Background and Aims
Comparative studies of closely related taxa can increase understanding of adaptations and changes in seed dormancy and germination preferences in an evolutionary perspective. For such studies, a method to describe and compare the performance of taxa in a general way is needed. The germination ecology of four Papaver taxa was studied with the aim of describing and comparing their responses to different seasonal temperature regimes.
Germination of Papaver argemone, P. rhoeas, P. dubium ssp. dubium and P. dubium ssp. lecoqii was investigated in three different artificial climates over 2·5 years. Seeds were collected in southern Sweden, and samples from different populations were used as replicates of taxa.
Despite substantial intra-taxa variation, there were clear taxon-specific responses. Most germination occurred in the warmest climate. In general, the warmer the climate the more germination occurred in autumn instead of spring. Papaver argemone, phylogenetically most distant from the other taxa, was, in contrast to the others, restricted to germinating only at lower temperatures.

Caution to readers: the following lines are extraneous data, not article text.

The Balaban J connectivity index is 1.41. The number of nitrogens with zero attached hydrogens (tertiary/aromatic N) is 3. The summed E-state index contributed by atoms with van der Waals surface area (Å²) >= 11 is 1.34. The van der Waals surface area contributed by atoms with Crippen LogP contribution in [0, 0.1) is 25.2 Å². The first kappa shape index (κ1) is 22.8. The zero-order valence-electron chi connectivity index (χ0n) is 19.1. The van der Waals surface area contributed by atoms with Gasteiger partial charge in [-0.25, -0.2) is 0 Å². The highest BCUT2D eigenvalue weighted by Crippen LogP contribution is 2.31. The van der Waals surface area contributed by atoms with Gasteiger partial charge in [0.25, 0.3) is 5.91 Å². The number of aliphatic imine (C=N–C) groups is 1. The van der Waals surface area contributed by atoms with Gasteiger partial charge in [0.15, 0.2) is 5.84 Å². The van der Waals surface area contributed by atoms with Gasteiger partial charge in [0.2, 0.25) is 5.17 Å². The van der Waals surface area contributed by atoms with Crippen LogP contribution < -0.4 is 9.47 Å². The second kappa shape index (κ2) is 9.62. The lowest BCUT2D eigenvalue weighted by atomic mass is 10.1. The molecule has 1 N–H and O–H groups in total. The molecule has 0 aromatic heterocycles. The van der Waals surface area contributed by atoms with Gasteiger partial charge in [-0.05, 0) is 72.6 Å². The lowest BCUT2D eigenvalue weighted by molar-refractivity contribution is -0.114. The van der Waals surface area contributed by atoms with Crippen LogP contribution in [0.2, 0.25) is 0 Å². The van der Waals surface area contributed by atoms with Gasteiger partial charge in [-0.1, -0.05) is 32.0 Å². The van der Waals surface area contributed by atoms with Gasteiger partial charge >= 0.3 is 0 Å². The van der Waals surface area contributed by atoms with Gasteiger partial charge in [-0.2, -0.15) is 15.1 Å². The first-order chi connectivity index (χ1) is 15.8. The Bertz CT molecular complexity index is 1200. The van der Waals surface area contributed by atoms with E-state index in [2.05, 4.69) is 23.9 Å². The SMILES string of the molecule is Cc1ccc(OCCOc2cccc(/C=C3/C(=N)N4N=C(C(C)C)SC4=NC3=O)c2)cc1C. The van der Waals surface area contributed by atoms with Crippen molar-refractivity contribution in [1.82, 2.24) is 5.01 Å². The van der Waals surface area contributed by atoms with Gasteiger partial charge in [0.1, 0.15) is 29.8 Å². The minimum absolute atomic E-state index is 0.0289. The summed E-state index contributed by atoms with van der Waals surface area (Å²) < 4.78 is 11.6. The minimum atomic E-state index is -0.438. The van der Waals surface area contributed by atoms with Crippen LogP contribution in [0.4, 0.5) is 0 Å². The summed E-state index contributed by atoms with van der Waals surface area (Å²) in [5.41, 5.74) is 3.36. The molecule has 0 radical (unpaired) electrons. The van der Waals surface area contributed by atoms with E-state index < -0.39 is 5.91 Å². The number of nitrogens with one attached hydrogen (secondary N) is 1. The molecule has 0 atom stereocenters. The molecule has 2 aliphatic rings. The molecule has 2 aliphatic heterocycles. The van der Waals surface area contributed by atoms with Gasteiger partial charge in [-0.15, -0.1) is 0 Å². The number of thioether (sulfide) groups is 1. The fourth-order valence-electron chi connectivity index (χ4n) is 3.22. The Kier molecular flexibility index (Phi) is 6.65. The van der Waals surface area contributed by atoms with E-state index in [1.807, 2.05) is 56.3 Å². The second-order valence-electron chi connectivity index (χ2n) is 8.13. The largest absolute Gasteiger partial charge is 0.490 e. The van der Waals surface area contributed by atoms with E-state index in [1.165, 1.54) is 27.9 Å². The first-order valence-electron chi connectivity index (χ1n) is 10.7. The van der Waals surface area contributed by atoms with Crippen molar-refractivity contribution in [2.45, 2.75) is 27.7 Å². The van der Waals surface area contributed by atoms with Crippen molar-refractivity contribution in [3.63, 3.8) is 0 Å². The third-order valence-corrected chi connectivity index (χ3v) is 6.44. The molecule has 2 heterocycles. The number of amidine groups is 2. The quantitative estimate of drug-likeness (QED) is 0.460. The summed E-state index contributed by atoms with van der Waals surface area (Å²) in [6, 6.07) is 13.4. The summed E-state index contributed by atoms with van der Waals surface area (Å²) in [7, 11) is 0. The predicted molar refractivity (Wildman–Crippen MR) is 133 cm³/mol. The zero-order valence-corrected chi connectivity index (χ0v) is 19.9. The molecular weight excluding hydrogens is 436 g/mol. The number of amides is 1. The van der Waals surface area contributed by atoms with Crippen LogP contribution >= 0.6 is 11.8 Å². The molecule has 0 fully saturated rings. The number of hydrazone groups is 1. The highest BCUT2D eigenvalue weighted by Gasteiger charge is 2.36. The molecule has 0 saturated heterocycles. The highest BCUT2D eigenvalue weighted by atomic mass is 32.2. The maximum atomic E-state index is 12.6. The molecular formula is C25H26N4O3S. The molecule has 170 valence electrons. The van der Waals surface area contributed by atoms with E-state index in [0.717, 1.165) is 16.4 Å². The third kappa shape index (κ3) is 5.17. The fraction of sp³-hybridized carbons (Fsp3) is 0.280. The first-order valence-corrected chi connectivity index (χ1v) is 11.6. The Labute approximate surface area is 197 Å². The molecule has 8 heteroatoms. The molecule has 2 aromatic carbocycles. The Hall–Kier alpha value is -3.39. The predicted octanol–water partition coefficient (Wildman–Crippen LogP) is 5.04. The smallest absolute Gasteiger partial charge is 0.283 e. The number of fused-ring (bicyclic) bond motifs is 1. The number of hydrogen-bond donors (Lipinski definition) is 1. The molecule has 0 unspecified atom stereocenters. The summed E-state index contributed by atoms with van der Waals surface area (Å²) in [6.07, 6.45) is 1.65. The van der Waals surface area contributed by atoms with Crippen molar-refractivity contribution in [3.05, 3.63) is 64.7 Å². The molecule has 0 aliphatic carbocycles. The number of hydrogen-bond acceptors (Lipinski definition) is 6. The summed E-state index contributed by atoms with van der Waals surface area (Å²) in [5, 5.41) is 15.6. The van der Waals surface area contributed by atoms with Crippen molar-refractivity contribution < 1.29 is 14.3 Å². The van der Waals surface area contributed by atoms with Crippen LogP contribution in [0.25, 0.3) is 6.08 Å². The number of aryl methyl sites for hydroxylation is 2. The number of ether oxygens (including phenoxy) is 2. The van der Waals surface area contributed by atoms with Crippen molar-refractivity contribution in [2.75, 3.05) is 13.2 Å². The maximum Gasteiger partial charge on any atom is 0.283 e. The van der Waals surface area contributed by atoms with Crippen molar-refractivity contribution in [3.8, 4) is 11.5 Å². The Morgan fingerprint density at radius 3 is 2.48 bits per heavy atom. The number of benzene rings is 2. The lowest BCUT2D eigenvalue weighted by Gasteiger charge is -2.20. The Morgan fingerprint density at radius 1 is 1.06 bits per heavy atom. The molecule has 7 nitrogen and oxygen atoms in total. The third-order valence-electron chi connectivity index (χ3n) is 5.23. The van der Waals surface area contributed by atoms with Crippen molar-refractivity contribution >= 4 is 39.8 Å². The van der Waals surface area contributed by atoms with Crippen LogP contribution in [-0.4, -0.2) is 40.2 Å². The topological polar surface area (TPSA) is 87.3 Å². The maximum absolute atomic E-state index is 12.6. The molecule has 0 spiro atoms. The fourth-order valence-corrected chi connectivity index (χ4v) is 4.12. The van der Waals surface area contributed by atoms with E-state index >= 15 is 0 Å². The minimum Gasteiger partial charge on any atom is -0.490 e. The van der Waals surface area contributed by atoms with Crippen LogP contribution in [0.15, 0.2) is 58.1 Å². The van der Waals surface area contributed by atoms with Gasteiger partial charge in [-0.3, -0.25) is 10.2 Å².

Seed dormancy and germination may be described by dormancy pattern, germination preferences and dormancy strength. The general dormancy pattern was a common feature for these taxa and therefore probably an evolutionary conservative character. Germination preferences varied between taxa, resulting in different temperature optima and intervals for germination, and dormancy strength was to some extent taxon-specific, but highly variable. The dormancy pattern explained how the taxa can perform as winter annuals in warmer climates, but mainly as summer annuals in colder climates. Hence, there is no need to interpret the within-taxon temporal differences in seedling emergence as local adaptations. In the field, an entire seed cohort will not germinate during a single season. Instead, emergence will be distributed over several seasons, regardless of local climate, weather and soil cultivation methods.